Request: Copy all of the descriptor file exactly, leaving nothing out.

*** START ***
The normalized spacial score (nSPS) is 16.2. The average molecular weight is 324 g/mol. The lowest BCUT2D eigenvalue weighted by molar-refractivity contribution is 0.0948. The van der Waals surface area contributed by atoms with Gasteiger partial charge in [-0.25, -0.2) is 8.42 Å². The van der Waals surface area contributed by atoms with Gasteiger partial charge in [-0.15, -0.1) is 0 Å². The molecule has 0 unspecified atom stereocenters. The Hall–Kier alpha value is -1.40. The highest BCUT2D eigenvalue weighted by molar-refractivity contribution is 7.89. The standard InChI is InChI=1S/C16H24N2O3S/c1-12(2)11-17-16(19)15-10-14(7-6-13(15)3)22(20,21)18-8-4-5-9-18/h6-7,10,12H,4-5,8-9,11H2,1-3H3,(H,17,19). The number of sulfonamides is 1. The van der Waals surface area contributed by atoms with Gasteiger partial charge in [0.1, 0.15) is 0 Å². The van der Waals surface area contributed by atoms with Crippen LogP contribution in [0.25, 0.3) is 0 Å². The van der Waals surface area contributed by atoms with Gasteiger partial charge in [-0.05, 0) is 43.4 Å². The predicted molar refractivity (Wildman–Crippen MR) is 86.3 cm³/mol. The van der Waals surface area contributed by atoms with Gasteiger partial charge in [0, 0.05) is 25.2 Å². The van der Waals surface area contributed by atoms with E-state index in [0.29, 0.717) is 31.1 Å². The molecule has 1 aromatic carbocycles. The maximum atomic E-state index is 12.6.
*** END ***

The normalized spacial score (nSPS) is 16.2. The average molecular weight is 324 g/mol. The lowest BCUT2D eigenvalue weighted by molar-refractivity contribution is 0.0948. The van der Waals surface area contributed by atoms with Gasteiger partial charge in [-0.25, -0.2) is 8.42 Å². The van der Waals surface area contributed by atoms with Gasteiger partial charge in [-0.15, -0.1) is 0 Å². The molecule has 0 unspecified atom stereocenters. The Hall–Kier alpha value is -1.40. The highest BCUT2D eigenvalue weighted by molar-refractivity contribution is 7.89. The standard InChI is InChI=1S/C16H24N2O3S/c1-12(2)11-17-16(19)15-10-14(7-6-13(15)3)22(20,21)18-8-4-5-9-18/h6-7,10,12H,4-5,8-9,11H2,1-3H3,(H,17,19). The number of sulfonamides is 1. The van der Waals surface area contributed by atoms with Gasteiger partial charge in [0.1, 0.15) is 0 Å². The van der Waals surface area contributed by atoms with Crippen LogP contribution in [0.25, 0.3) is 0 Å². The van der Waals surface area contributed by atoms with Gasteiger partial charge in [-0.05, 0) is 43.4 Å². The predicted molar refractivity (Wildman–Crippen MR) is 86.3 cm³/mol. The van der Waals surface area contributed by atoms with Gasteiger partial charge in [0, 0.05) is 25.2 Å². The van der Waals surface area contributed by atoms with E-state index in [0.29, 0.717) is 31.1 Å². The molecule has 1 aromatic carbocycles. The maximum atomic E-state index is 12.6.